La Zagara, or How I Was Drugged in Sicily

January 21, 2010


Here’s how I got into trouble.

After teaching a short course in Ragusa in 2002, I’d returned year after year to Southeast Sicily to root around for a little casa. The Fates pushed back with all their might and I finally admitted defeat.

In the spring of 2007, I came to see friends one last time and close the Sicilian chapter of my life. Ciao, Sicilia.

A day before bidding the island farewell, I scaled the long staircase up from Ibla’s Piazza Duomo to see the cupola from on high. After many years cocooned in scaffolding thick as wool, it had reemerged triumphant.

San Giorgio Cathedral, Ragusa Ibla, Sicily

It looked good enough to eat, like whipped cream on a tumbler of granita. I felt a secret joy. Bells tolled, clouds slipped up from the valley. I inhaled la zagara—orange blossoms on the breeze—like a drug.

I turned. There, on an unassuming little row house with a mottled wall and weatherworn door, I saw the magic words: VENDITA.

House in Ragusa Ibla

I saw. I called. I bought. Cast myself into a new world just like that. 1-2-3.

Never imagining for a minute what was in store.

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13 comments to La Zagara, or How I Was Drugged in Sicily

  • catherine Billups

    Bob and Marianne, we just discovered Donnalucata which I loved. We have a house in Noto.
    ciao,
    Catherine

  • meanwhile, I have bookmarked your blog and look forward to following you!

  • You might say that! I studied in Firenze when I was in college and the drug never wore off. Many years and many trips back to Italy and I am still having a passionate love affair with the country. Unlike you lucky ones, who return and somehow make a wonderful go of it rebuilding old houses and live your dream in Italia…I have a long distance affair that is fueled and kept alive with my language studies. You can visit my at my blog “Diario di una Studentessa Matta” http://melissamuldoon.wordpress.com/ and join me in my quest to conquer this beautiful language! A presto!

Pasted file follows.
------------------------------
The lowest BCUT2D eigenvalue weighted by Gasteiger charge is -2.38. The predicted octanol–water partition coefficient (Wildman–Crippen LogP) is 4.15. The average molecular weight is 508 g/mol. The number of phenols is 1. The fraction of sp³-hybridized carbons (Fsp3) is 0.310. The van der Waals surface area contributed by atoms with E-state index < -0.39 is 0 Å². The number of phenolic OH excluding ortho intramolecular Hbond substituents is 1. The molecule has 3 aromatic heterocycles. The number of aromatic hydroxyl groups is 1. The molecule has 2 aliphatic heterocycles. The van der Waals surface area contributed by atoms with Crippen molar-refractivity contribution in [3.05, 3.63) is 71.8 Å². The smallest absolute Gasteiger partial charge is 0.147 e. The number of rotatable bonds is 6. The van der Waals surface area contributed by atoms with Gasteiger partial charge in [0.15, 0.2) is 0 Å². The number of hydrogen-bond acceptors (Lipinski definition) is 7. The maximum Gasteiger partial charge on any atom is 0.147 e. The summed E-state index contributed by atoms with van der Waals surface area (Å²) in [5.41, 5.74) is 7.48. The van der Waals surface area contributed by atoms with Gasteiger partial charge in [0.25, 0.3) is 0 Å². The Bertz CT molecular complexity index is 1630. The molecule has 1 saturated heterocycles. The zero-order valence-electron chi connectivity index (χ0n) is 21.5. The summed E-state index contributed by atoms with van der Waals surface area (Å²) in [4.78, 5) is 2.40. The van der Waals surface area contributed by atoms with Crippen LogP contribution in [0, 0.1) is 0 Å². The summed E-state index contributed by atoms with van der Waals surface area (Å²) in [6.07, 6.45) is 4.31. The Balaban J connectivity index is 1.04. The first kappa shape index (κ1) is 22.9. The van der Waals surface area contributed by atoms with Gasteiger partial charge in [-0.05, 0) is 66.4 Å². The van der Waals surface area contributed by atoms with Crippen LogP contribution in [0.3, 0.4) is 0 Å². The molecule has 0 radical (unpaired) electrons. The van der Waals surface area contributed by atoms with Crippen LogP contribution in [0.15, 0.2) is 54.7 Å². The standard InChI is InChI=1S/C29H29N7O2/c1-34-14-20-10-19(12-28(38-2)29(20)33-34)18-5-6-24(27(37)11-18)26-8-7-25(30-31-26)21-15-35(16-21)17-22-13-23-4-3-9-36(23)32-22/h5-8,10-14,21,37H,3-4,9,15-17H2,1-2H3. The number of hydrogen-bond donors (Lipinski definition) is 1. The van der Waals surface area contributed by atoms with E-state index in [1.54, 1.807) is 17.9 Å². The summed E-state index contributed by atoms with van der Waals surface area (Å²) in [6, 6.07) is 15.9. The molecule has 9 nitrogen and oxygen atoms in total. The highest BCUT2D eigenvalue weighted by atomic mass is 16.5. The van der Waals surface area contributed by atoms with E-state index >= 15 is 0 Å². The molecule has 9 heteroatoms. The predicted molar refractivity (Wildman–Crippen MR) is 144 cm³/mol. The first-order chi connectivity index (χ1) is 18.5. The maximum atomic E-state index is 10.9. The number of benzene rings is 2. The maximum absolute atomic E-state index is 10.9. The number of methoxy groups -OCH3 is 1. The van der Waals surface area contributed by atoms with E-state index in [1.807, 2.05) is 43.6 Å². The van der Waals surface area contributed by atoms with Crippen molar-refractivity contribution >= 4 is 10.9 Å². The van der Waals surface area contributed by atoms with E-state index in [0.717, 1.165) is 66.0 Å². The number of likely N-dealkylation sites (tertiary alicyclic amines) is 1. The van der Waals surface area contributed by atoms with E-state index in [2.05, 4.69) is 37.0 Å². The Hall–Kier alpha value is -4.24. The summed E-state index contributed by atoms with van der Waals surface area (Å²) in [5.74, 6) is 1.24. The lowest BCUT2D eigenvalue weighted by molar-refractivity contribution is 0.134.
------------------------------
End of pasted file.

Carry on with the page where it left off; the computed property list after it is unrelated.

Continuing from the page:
• Jann

      Melissa–what a great blog you have. I’m going to add a link in my Learning Italian sidebar!! I think it’s going to help me a lot…

  • I don’t blame you! I don’t think you can ever say goodbye to Italia! Che bell’avventura!

  • What an adventure! Beautiful photos.

  • Josephine Lissandrello

    Dear Jann: I just love your blog which jogs my memory book each time I read it. I fell in love in Rg. Ibla in 1956 and married Vincenzo 3 yrs. later in the Church
    of St. Giorgio. My grandmother lived on Via Camerina and Vincenzo was born and lived in Palazzo Cosentini on the piazza across from the Church of the Purgatorio.
    My great-grandfather, Nunzio Lissandrello, sculpted many of the works of art seen in various churches in ibla and surrounding towns. I’ve been there many times. Vincenzo died 13 yrs. ago, but I’ve returned to Rg. several times since then. It holds a special place in my heart. Thank you for loving it too.

    • jann

      Josephine–how wonderful to have you as a reader, to know a bit about your history, and that you were married in the cathedral! Did you know Palazzo Cosentini is undergoing renovation now? I think it’s going to be a museum. It’s so beautiful inside. Thank you for telling me about your great-grandfather the sculptor. It’s amazing. Please continue commenting. I have so much to learn from you… And the next time you’re in Ibla, please let me know!

  • Bob & Marianne McNamara

    Hi Jan,
    We will be in Donnalucata from 2/19 to 3/6. Will you be in Sicily at that time? Maybe come down to our place for a seafood dinner? We are putting in a second bathroom while we are there. Hope it moves faster than the work you are doing in the Ibla. We look forward to reading your blog.
    Bob & Marianne(Lucenti) McNamara

    • jann

      Marianne & Bob–I won’t be in Ibla then, unfortunately. Sorry to miss out on your amazing seafood. I guess we’ll have to wait till spring or summer. Good luck with your new bath project. I’ll keep my fingers crossed for you! Thanks for reading.

  • sandee wheeler

    I hope this entry is the start of the story of rehabbing your Sicily house! Give us more!

    • jann

      Thanks Sandee–I do plan to blog a bit about the (sad) story of la rinovazione… I’ll probably intersperse it with other topics. Thanks for reading!

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